Do I Need to Attend a Filmmaking School?



02/22/2012

Perhaps if you’re dreaming of a career as a filmmaker, you’re asking the question: “Do I need to attend a filmmaking school?” How important is it that you earn a degree or diploma in filmmaking?


Believe it or not, it isn’t that important at all. Earning a film degree does not increase your chances for success in this business. In the eyes of the film industry, all the degree tells people is that you went to film school; it does not tell them if you’re any good at what you do. What DOES increase your chances for success is having connections, along with some real industry experience. The people doing the hiring will care more about who you know and what you’ve worked on than where you went to school.


In fact, consider this: many successful filmmakers never went to film school at all. The list no doubt includes some names you will recognize:

James Cameron (Titanic, Avatar)

Quentin Tarantino (Pulp Fiction, Inglourious Basterds)

David Fincher (Fight Club, The Social Network)

Peter Jackson (Lord of the Rings trilogy)


…and many others.


Even film legend Steven Spielberg found success outside of film school, taking a 30-year break from school before finally completing his degree! Apparently, filmmaking school is not a requirement to success in this business!


So why bother with film school at all?


Don’t misunderstand: you do need an education in film. No one becomes a filmmaker without knowing how to make films. If you have no other way to learn filmmaking, then film school may be a good choice for you. Just understand that filmmaking school alone won’t get you where you want to go. The directors listed above all found a pathway to success outside of film school because they had a way to learn the skills, plus they had the connections they needed. If you want to succeed like they did, you need to have what they had: a combination of education, experience and connections. And it is possible to find all three of these ingredients without going to a college or trade school.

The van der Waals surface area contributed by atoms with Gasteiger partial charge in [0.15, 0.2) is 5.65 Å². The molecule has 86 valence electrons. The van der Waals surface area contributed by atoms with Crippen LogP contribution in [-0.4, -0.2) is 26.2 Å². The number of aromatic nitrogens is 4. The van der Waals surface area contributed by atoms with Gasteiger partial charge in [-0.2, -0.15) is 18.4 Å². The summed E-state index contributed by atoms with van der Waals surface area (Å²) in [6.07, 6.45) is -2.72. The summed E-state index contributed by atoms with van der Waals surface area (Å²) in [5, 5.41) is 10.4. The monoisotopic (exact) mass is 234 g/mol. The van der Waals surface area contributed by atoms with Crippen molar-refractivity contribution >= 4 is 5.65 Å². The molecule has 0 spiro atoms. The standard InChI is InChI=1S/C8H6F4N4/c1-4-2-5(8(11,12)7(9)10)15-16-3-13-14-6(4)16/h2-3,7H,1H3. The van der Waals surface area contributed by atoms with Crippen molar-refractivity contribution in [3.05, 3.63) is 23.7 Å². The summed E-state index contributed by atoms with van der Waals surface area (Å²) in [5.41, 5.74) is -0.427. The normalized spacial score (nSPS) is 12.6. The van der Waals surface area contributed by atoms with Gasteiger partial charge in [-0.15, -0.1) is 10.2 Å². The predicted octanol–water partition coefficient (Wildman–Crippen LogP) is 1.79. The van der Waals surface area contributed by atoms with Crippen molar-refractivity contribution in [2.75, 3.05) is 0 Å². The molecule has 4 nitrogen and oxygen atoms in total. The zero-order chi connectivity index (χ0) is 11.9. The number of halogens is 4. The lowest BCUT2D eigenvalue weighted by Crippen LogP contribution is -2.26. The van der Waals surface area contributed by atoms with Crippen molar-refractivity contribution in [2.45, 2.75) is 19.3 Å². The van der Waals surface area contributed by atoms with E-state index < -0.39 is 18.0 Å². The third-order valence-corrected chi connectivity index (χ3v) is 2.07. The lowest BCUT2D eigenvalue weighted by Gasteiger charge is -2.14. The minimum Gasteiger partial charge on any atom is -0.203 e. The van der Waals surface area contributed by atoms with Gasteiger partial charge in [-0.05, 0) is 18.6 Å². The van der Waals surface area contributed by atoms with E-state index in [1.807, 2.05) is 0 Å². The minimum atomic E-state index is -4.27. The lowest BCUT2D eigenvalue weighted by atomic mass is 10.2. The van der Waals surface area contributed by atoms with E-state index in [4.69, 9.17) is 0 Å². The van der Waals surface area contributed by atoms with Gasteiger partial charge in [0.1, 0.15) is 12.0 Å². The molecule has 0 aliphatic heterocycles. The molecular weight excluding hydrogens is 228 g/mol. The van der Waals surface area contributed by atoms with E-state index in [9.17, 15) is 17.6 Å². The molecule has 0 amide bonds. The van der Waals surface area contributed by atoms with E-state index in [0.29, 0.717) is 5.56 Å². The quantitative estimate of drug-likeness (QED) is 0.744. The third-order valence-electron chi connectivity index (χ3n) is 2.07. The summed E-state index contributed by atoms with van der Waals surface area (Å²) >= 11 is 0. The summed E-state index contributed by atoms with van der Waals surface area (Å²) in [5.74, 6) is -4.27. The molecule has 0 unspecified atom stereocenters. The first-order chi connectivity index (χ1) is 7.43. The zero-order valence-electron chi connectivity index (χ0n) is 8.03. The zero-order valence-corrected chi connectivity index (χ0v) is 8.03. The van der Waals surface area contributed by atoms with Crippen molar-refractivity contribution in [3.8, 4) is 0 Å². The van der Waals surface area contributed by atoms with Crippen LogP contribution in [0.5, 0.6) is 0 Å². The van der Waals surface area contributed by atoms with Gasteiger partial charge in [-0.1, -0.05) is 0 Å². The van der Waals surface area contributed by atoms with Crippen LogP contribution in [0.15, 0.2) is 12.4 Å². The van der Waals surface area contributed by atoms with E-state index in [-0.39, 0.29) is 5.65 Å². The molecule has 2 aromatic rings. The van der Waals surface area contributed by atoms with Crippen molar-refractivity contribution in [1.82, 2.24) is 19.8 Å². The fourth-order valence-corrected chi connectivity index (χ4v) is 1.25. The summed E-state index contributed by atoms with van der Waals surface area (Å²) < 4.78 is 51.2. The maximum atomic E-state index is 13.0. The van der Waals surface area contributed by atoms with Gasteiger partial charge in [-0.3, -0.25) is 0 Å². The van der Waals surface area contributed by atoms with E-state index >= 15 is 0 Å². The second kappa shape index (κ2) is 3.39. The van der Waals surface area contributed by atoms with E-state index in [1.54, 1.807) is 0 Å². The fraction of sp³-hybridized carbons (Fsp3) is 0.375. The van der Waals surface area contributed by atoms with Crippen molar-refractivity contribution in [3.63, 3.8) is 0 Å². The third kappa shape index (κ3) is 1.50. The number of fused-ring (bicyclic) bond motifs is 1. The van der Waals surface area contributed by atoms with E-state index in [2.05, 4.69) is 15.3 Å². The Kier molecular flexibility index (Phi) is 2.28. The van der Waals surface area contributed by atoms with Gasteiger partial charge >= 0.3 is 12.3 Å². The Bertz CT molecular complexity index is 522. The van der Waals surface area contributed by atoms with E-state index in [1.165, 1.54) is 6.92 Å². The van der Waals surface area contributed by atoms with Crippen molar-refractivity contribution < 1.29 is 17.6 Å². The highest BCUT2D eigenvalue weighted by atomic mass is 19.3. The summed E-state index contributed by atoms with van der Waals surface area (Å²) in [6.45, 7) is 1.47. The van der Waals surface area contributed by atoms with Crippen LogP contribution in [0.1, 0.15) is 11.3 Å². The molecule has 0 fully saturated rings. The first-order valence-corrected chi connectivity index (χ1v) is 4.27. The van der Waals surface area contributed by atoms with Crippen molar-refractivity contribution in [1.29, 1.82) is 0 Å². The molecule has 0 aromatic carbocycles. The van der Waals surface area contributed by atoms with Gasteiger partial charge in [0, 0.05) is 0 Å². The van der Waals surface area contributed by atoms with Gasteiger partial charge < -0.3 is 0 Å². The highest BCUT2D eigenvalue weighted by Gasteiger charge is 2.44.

One way to find these ingredients is to consider a school that uses the mentor-apprentice (extern) approach. Rather than train you in a classroom or on a campus, a mentor-apprentice (extern) film school will place you as an apprentice (extern) inside a real film production company, where you will learn the ropes by working on actual film projects, under the personal supervision of a seasoned filmmaking professional. It’s a great way to learn the business while gaining work experience and making connections, and you can see why it could put you in a better position to land a job afterward.


The bottom line is, if you want to become a filmmaker, then filmmaking school isn’t automatically the answer; the answer is to get the education, connections and experience you need in order to make it.